install and use a higher power Level 2
Level 2 ChargingCharging at 208-240V, using an
installed outlet. Takes 4-5 hours to
fully charge an EV with a 100-mile
Level 3 ChargingAlso known as DC charging, the fastest method of charging for all EVs. It can
fully charge an EV battery in about half an hour.
Level 3 ChargingAlso known as DC charging. Charging at 480 volts with a direct-current (DC)
plug. Level three chargers are much
less common due to high cost and
much higher power requirements.
(Lithium-ion battery)
This is the current standard in electric
vehicle batteries, offering good energy density, power, and fast charging
ability. The life of a lithium-ion battery
is estimated to be the same as the life
of the car (eight to ten years). Of
course, ‘end of life’ here does not mean a car or its batteries won’t work – after 10 years a lithium-ion battery is expected to be 80% still efficient, so they will still be usable – replacement will be a
choice, not a requirement.
Molten salt batteryA type of battery that utilizes molten
salts as an electrolyte.
(miles per gallon equivalent)
MPGe is determined by seeing how far a vehicle can travel on 33.7kWh of
energy, the equivalent energy in one
gallon of gas. Used for comparing fuel efficiency of EVs and ICEVs.
(miles per kilowatt-hour)
The estimated miles an EV can go on
one kilowatt-hour of battery. A more
relevant measurement for EV owners
as they plan their driving and charging.
(Neighborhood Electric Vehicle)
BEV’s that are limited to streets with
lower speed limits, typically around
45mph. NEV’s are all-electric and can
be recharged using a standard outlet.
(Nickel Metal Hydride)
A less reliable rechargeable battery.
Off-Peak ChargingCharging your EV during the less busy
times of day for a lower cost.
(Plug-in Hybrid Electric Vehicles)
Is a plug-in hybrid electric vehicle that has battery pack that can be recharged by plugging a charging cable into an
external electric power source or
internally by its on-board internal
combustion engine-powered generator.
Pure ElectricA vehicle powered solely by electric
motors using power provided by
on-board batteries.
RangeThe distance you can travel on pure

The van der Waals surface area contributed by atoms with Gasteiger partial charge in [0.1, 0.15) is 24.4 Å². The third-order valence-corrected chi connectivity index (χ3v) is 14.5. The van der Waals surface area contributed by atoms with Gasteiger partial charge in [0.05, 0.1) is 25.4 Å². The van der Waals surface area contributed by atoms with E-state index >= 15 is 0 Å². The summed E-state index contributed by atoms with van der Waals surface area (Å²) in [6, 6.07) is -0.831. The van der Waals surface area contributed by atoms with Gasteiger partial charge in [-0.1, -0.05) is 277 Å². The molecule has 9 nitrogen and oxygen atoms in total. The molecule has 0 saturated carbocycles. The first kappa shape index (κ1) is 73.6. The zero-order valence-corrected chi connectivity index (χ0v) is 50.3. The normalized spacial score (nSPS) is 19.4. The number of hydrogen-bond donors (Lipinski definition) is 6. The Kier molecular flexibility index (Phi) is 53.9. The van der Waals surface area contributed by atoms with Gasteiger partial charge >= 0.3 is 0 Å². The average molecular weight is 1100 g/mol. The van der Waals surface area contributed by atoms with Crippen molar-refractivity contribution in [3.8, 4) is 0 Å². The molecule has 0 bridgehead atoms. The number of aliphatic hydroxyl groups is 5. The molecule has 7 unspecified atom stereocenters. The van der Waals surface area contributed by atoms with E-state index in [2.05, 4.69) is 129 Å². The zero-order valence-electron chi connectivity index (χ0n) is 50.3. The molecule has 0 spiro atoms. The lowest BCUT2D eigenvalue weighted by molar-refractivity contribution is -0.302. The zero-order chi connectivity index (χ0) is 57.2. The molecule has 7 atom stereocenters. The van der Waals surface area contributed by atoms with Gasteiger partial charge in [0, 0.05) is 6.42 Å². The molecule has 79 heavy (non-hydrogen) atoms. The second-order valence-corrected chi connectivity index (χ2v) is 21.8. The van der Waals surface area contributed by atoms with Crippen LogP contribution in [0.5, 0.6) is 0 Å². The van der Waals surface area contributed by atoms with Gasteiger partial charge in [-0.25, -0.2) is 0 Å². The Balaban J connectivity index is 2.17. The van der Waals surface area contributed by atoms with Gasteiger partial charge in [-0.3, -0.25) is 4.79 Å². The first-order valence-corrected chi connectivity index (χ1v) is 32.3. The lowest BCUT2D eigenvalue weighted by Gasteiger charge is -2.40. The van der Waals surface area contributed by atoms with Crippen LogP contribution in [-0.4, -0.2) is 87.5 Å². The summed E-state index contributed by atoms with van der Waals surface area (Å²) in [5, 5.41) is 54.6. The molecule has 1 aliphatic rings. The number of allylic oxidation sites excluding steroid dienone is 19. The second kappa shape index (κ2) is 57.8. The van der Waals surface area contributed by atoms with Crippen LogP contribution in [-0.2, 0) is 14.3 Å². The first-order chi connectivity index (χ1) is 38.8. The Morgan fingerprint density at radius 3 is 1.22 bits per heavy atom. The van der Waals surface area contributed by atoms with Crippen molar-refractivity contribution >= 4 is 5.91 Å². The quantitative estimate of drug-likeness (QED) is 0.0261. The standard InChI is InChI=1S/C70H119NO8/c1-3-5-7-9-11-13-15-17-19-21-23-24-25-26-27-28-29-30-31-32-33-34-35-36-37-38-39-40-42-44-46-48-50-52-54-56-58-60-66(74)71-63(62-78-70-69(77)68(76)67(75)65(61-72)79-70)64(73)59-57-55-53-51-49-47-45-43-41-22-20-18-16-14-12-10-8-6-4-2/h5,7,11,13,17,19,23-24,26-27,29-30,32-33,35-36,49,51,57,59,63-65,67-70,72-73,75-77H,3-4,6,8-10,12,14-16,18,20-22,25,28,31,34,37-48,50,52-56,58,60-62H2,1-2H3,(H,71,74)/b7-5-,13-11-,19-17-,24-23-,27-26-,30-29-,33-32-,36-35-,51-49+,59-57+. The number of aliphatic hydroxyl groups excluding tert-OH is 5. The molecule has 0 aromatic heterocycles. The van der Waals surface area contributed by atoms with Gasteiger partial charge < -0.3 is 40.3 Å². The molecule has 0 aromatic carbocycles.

electric power before the battery
requires a recharge.
Range AnxietyThe worry that an EV will run out of
battery power before you arrive at your destination.
Regenerative BrakingAn energy recovery system used in
most electric vehicles that can help
charge the battery while the car is slowing down. Typically the electric motor
acts as the generator, so power can
flow both ways between it and the
battery. ‘Regen’ helps extend the range, while the process also helps slow the
vehicle in a similar way to engine
braking in an ICE powered car.
Type 1 Plug
The CCS plug is an enhanced version of the type 2 plug, with two additional
power contacts for the purposes of
quick charging, and supports AC & DC
charging power levels (alternating and direct current charging power levels) of up to 170 kW. In practice, the value is
usually around 50 kW.
Type 2 Plug
The type 1 plug is a single-phase plug
that allows for charging power levels of up to 7.4 kW (240 V, 32 A).
SAE J1772The standard North American electrical connection for Electric Vehicles.
Generally, works with Level 1 and Level 2 systems.
Tesla Supercharger A super-fast charging system that can provide up to 120 kW directly to the
car’s battery. Currently these systems
are only available to Teslas.
TorqueThe twisting force that causes rotation. In cars, torque rules and is the major
factor in a car’s accelerative ability.
Petrol and diesel engines deliver torque over a curve as RPM increases, meaning they have peak power at a given
RPM. Electric motors, on the other
hand, deliver maximum torque from
zero revs, meaning acceleration from
standstill can be phenomenal.
Utility Rate
Utility rates vary according to high- and low-peak use hours. Thus the rate
charged to an EV customer is based not only on the total electricity used, but
also upon the time of day the energy
was drawn.
Volt (V)Volt (V) is the unit for electric potential, electric potential difference (voltage),
& electromotive force. Can be thought
of as electrical pressure  
V2G (Vehicle-to-grid)A system that allows Electric Vehicles
to communicate with the power grid to manage the flow of electricity in either direction.
VRLA battery (valve-regulated lead-acid battery)A rechargeable lead-acid battery.
ZEVZero Emission Vehicle – A vehicle that
emits no tailpipe pollutants from the
onboard source of power. Harmful pollutants to health and the environment include particulates (soot), hydrocarbons, carbon monoxide, ozone, lead, and
various oxides of nitrogen. A popular
example of a ZEV is a Tesla Model S.